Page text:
On the wall stands a motto: ‘The right person, making the right decisions at the right time, for the right reasons’
From Lamb et al., 2015
I wonder how many people can (and do) differentiate between:
«I agree with the result of the decision.»
«I agree with how the decision was made.»
And how many people would support a decision depending on which was violated.
Let’s look at the four cases (using a simplified 1:0 model, not grades of agree-disagreement). The consistent cases a) and d) are pretty straightforward but tell us little.
a) You agree with the process and the result. Both are positive (to you), so support should be pretty straightforward. But you have no indication whether it’s due to process or result.
d) You disagree with the process and the result. Both are negative (to you), so not supporting the decision should be pretty straightforward. But again, you have no indication whether it’s due to process or result.
More interesting are the two inconsistent cases b) and c):
b) You agree with the process but disagree with the result. For example, you agreed on a democratic vote, and you get the result you did not want to have. You could «disagree but commit», making your position clear but still support the decision. Or you could not support the decision, no matter that you aggreed to the process. I think the behavior that shows integrity would be to «disagree but commit» — and making sure *beforehand* never to take part in a process in which you could not live with the result.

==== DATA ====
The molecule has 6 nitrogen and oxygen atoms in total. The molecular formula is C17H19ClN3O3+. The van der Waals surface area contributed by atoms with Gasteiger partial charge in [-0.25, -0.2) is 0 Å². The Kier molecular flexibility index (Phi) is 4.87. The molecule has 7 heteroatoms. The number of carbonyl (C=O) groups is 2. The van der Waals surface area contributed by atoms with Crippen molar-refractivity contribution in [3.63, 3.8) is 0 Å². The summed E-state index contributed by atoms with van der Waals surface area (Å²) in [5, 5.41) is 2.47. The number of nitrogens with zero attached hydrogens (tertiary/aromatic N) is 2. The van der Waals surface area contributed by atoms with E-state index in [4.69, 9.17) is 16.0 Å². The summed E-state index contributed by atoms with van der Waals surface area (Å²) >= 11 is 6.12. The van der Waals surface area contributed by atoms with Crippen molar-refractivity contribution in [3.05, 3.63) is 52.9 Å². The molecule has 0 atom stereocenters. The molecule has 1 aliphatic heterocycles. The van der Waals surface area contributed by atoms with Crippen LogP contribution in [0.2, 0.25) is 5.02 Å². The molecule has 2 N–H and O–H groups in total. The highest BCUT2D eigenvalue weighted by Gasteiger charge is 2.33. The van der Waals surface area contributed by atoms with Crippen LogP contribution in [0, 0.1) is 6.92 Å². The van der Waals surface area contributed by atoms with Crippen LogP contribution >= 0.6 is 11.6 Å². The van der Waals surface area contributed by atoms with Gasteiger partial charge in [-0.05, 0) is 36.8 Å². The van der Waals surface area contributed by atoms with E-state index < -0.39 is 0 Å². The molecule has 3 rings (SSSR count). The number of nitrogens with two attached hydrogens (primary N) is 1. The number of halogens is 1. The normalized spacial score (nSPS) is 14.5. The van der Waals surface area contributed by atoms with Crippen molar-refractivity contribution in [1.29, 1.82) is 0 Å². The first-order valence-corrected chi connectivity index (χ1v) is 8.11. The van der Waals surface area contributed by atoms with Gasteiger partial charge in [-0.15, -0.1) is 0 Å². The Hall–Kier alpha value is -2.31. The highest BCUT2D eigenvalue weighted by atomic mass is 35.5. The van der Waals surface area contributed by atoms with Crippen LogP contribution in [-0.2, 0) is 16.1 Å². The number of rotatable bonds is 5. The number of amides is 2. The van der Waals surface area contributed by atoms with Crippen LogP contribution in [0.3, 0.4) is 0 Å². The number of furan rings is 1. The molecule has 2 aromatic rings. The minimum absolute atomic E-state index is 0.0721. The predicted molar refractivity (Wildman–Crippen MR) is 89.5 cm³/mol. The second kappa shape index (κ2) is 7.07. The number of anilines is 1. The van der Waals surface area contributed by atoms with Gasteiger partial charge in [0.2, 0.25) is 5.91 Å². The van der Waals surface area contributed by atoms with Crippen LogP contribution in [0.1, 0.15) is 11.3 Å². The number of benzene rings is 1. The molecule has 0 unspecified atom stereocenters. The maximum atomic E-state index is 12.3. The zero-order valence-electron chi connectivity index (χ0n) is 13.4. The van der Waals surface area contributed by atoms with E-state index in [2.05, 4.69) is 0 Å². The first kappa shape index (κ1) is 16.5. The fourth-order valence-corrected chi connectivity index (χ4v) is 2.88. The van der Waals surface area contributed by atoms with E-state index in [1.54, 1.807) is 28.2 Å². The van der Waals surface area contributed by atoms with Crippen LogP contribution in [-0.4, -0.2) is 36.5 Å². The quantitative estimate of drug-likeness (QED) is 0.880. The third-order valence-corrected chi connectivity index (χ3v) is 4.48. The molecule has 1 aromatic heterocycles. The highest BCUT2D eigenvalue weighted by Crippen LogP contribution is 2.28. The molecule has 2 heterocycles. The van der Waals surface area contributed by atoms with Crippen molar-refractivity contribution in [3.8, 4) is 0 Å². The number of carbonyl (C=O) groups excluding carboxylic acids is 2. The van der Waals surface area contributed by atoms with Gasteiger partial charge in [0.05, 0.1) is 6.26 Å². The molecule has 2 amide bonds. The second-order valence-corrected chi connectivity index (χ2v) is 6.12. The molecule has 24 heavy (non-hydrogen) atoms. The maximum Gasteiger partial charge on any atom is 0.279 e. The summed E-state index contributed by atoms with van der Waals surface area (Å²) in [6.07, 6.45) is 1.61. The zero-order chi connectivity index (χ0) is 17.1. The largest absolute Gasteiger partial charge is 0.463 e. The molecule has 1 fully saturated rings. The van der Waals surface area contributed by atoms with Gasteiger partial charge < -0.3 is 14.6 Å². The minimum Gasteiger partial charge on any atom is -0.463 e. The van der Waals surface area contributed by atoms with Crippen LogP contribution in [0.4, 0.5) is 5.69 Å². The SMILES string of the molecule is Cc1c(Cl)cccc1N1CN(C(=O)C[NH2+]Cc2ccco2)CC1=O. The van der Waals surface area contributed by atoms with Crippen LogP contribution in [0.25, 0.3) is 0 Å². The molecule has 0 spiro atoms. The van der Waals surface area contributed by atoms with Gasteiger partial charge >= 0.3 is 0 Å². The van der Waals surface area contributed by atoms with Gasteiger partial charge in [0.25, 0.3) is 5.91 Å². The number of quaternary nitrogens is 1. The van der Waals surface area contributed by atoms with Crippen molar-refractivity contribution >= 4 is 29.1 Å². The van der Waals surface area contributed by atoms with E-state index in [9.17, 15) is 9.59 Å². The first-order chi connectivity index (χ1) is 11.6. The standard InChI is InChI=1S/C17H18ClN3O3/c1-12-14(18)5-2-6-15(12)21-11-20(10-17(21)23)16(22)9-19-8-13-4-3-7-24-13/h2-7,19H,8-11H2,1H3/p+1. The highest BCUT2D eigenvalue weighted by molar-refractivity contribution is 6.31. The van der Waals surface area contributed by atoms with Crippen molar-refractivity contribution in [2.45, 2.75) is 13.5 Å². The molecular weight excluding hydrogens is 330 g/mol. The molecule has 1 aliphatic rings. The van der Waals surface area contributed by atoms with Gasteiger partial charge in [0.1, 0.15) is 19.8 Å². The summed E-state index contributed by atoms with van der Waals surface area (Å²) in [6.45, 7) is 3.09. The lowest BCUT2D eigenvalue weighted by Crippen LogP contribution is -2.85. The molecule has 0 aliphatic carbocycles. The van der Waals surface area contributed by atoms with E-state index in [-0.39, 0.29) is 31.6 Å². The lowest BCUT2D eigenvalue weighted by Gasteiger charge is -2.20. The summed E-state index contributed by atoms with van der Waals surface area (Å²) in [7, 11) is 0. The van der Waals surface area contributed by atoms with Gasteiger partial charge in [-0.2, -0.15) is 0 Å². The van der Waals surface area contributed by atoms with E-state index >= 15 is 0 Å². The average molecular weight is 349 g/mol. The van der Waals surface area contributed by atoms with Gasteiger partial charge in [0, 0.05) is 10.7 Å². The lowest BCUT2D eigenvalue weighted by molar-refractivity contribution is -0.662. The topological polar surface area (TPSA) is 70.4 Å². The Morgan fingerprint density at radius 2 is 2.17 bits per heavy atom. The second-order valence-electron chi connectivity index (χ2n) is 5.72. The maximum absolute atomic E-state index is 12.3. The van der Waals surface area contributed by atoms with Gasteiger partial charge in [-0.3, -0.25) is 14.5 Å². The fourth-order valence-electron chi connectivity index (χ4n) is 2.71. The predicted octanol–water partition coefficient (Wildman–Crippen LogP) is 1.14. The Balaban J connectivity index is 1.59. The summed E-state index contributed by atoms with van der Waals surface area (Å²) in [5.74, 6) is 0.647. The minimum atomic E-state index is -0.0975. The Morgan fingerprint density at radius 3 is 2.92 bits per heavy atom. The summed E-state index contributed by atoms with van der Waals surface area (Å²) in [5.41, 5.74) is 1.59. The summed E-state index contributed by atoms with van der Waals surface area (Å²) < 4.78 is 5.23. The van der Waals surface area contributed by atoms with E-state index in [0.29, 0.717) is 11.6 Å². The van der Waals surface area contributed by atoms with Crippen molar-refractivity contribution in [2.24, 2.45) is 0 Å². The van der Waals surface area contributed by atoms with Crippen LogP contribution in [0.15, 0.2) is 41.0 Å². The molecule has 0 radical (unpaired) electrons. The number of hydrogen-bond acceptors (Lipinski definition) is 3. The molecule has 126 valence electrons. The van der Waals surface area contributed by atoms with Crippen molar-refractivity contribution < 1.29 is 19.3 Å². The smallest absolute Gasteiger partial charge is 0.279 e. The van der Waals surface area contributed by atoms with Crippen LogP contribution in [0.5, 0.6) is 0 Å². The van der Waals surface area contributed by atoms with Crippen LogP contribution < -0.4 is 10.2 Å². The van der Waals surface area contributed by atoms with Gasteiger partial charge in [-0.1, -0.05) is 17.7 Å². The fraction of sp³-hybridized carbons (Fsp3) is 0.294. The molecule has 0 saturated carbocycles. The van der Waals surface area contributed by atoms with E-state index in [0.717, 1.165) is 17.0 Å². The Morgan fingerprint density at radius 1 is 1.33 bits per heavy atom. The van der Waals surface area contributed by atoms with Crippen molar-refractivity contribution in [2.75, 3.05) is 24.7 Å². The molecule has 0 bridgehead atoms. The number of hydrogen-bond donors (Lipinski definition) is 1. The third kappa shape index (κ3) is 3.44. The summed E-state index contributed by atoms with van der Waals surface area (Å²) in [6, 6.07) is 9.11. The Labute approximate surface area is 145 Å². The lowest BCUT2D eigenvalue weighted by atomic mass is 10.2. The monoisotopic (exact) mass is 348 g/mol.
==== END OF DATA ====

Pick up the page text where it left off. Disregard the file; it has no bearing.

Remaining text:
c) You disagree with the process but agree with the result. For example, you do not think that the state should decide for the individual, but the state forces its citizens to do something you think is beneficial (to the world, to you, etc.). Or to use a current example, you think people should be vaccinated against Covid, and the state does mandate vaccinations. I think the behavior that shows integrity would be to *not support* the decision, even though you agree with the result. A kind of «agree but reject». The reasoning is that supporting a decision *that was made this way* would also support using this process for other decisions as well. And in the future, the same unethical process might be used for results you do not like. The way that shows integrity would be to insist on the correct process (e.g., respecting bodily autonomy) and life with results that you do not like (which is inevitable with personal decisions, after all, there are other people who do not like your decisions either).
But I wonder how many people would «disagree but commit» if the process was fine but the result is disagreeable, and how many would «agree but reject» if the process was disagreeable but the result was fine.
I would guess that there are way more people who would accept an agreeable result even if the process was disagreeable, than vice versa. Simply because many people look only at the short-term issue and cannot imagine that the same disagreeable process is used against them in the future.